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Gerald F. Gaus on Minimal State - Dictionary of Arguments

Gaus I 120
Minimal State/Gauss/Mack: (...) the minimal state [is a] monopolistic agency legitimately employing force and the threat of force solely to protect people’s lives, limbs, liberties, estates, and contractual rights against both internal and external threats. This minimal state achieves the protection of these rightful claims only in ways that are themselves respectful of people’s rightful claims. The effective enforcement of these claims is taken to secure the background conditions out of which mutually beneficial and valued social and economic order is most likely and most extensively to emerge through individuals’ own, well-motivated exercise of their protected liberties.
Protection/funds: According to its own champions, the minimal state is subject to the same moral strictures that apply to all of us. If it would be criminal for any one of us to seize funds from another, even if that first party proceeded to employ those funds to provide the second party with protection against third parties, then it will also be criminal for the minimal state to seize funds from any of us even if it proceeds to employ those funds to provide us with protection against (other) internal or external threats.
Liberty/individuals: How, consistent with unreconstructed liberty norms, could the minimal state acquire the resources necessary to finance the services it supplies? The key to the minimal statist’s answer is that individuals do not have original (pre-contractual) moral claims to the various forms of protection that the state proposes to provide. Whereas individuals have original moral claims not to be interfered with or harmed by others in certain ways, individuals do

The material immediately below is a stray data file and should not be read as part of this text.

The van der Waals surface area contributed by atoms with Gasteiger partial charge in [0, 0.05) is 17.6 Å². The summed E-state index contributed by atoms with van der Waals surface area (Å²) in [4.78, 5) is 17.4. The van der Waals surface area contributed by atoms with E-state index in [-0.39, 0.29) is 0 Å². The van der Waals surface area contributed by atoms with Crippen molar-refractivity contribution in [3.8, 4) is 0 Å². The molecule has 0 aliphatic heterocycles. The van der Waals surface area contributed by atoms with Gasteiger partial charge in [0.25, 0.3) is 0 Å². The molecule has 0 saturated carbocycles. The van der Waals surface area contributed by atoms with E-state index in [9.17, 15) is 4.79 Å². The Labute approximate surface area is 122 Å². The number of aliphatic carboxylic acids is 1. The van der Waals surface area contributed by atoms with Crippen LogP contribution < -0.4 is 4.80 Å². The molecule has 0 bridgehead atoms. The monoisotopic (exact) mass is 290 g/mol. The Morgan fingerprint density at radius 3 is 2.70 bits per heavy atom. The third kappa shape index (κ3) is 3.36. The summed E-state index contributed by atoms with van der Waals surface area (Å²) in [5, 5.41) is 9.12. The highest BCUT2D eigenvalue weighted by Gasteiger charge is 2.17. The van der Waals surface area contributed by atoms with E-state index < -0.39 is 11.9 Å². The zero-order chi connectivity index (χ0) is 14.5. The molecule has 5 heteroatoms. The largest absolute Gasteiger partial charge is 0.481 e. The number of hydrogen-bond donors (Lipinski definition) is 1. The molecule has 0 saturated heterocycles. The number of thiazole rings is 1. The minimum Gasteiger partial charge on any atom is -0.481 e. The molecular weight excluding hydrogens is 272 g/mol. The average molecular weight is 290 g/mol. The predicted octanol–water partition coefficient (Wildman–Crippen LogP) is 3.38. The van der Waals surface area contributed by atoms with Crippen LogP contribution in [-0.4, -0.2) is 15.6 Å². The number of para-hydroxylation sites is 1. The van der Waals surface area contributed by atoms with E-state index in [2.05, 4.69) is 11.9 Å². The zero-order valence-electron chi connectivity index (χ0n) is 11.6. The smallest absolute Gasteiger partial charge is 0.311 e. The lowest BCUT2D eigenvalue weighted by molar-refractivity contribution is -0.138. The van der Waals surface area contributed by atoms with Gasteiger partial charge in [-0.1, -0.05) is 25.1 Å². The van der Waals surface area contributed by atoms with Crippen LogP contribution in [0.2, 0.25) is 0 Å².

Gaus I 121
not have original moral claims that other agents protect them against those interferences or harms. >Individuals/Minimal state, >Taxation/Minimal state.
Gaus I 122
Social goods: How great will be the doctrinal cost of [a] weakening of liberty tradition norms? (>Social goods/Minmall state). We can identify three approaches to justification: (1) that coercive public goods provision is fully consistent with the basic commitments of the liberty tradition; (2) that the goods at stake justify overriding liberty; and (3) that such provision is benign paternalism.

Mack, Eric and Gaus, Gerald F. 2004. „Classical Liberalism and Libertarianism: The Liberty Tradition.“ In: Gaus, Gerald F. & Kukathas, Chandran 2004. Handbook of Political Theory. SAGE Publications

Explanation of symbols: Roman numerals indicate the source, arabic numerals indicate the page number. The corresponding books are indicated on the right hand side. ((s)…): Comment by the sender of the contribution. Translations: Dictionary of Arguments
The note [Author1]Vs[Author2] or [Author]Vs[term] is an addition from the Dictionary of Arguments. If a German edition is specified, the page numbers refer to this edition.

Gaus I
Gerald F. Gaus
Chandran Kukathas
Handbook of Political Theory London 2004

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